10 Best Practices for NGOs to Consider When Working with Photographers and Photography

Photography is a powerful tool that can create awareness and effect change. The visual narrative created through photographs can move individuals to a place and understanding of people, geographies, and events that would otherwise be impossible. Used as a tool to document, educate, move, and inform, photographs have the ability to be a powerful resource in the efforts of human rights practitioners when used effectively and ethically.

Drawn from a conversation held by New Tactics in Human Rights titled The Use of Photography in Advancing Human Rights, the following are ten of the best practices NGOs should consider when working with photographers and photography in their advocacy efforts.

Best Practices for Working with Photographers

  1. It is critical to understand the importance of hiring reputable and experienced photographers for your project and to provide them with the space and freedom to operate. In order to obtain the best results, organizations must be flexible enough with their intended outcomes to move away from a pre-determined ‘shot list’ and trust the photographer to explore the narrative of an organization’s work.

In my experience, the best NGO projects are born of some informed freedom on the photographer's behalf …With some room to breathe, I take it upon myself to approach the stated themes but also seek the unexpected. We must forget what we expect to find and embrace and follow what's actually there. In my view, this is how strong narrative work is born. — Pete Muller, Photographer

Asking questions, pursuing curiosity, and responding positively to stories that defy conventional wisdom -- these are definitely things I encourage organizations to give photographers freedom to do in the field. Let them use their own eyes and hearts to find the human stuff that otherwise goes unseen, unheard or unexplored. — Mo Scarpelli, Rake Films

  1. Integrating the photographer into the planning process early on is one way to ensure the photographer understands the mission and goals of the organization and maximize the effectiveness of the images they will produce. With the initial guidance of NGO staff, who are experts in their field, and recognizing the photographer as a storyteller, the images created can become an integral piece of any communications strategy or advocacy effort.

Without everyone, including the photographer, at the table it is difficult to produce a robust strategy that integrates the role of the photos… In my experience the best use of photography in advocacy campaigns comes when a multi-disciplined team is working together - research, campaigns, comms, media and the photographer. — Robert Godden, The Rights Exposure Project

A photographer who understands the issues and the goals of the NGO will do a better job than one brought in at the end of the process to document the NGOs’ plan. — David Stuart, PhotoEvidence

  1. When possible, work with local photographers who understand the political and cultural contexts of the region. Local photographers may provide greater access to building relationships with those an organization wishes to photograph. This may be particularly important when attempting to work in closed societies.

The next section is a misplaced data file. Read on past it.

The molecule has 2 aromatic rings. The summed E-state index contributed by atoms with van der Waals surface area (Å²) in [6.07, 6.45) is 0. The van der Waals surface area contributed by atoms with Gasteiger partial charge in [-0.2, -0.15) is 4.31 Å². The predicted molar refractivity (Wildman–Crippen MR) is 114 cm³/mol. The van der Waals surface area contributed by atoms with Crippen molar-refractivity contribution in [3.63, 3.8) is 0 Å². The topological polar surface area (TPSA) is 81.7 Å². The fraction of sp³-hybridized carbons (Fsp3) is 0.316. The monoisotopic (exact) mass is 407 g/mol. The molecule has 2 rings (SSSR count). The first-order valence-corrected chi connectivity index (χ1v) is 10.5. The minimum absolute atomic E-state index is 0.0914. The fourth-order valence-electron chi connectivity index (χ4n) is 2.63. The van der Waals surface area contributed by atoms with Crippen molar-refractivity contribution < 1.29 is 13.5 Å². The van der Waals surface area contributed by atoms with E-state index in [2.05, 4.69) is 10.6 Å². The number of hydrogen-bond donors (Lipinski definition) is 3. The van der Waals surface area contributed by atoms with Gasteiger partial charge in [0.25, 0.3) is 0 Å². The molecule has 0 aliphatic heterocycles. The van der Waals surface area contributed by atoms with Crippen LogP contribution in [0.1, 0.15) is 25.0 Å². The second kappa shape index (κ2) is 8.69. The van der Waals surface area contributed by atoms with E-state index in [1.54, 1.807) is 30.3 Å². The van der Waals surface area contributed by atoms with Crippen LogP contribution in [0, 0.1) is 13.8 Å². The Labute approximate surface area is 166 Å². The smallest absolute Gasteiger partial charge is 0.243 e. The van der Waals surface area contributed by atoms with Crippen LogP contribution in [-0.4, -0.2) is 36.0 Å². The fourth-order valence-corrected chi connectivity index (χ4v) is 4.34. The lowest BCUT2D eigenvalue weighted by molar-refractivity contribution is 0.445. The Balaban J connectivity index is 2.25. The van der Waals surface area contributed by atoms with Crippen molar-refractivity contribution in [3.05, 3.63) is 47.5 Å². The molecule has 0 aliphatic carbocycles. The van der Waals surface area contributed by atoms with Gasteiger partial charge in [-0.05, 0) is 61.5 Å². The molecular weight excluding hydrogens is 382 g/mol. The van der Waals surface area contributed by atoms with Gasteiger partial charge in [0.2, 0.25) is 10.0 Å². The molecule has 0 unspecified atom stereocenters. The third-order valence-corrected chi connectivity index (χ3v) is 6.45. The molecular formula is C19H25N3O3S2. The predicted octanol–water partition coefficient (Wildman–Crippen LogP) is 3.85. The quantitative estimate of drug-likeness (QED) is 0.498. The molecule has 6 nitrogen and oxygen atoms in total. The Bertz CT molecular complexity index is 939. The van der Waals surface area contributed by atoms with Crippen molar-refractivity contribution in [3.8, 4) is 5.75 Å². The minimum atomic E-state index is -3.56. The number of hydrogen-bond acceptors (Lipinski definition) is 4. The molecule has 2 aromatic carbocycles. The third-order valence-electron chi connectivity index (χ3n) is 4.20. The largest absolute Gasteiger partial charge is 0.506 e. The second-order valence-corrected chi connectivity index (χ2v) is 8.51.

I have a preference for local NGOs and local photographers working together as they generally have a better understanding of the cultural and political terrain. — Robert Godden, The Rights Exposure Project 

  1. Once photographs are taken and submitted to an organization, an integrated relationship between the photographer and organizational staff should continue in order to guarantee proper use of the photos, situating them within the appropriate context of the larger human rights issue and visual narrative.

Placing stories is equally important as developing them for people who are trying to bring important stories to the public in a world filled with endless noise and infinite suffering. — David Stuart, PhotoEvidence

While we rarely discuss editing and framing with our audiences, we could further activate them as viewers by engaging in a conversation about why a photo might be cropped and levels adjusted, or why an image should not be edited at all. This would help all of us think more critically about issues of representation and constructed narratives, and photographers make enormous contributions to this conversation.
Claire Dillon, ART WORKS Projects  

  1. The editing and sequencing of photos is an important element in the way in which a viewer consumes and reacts to the imagery and communications medium. Organizations should take time to assess the way in which a photo is being used within the overall campaign and communication medium. Context, aesthetic, framing, design, text narrative, and sequencing of photos will impact the way in which it is received.

The edit and sequence greatly affect not only the structure of the story but the feeling that it conveys. The inclusion and omission of certain images, and their placement in the sequence, heavily impacts the viewer. — Pete Muller, Photographer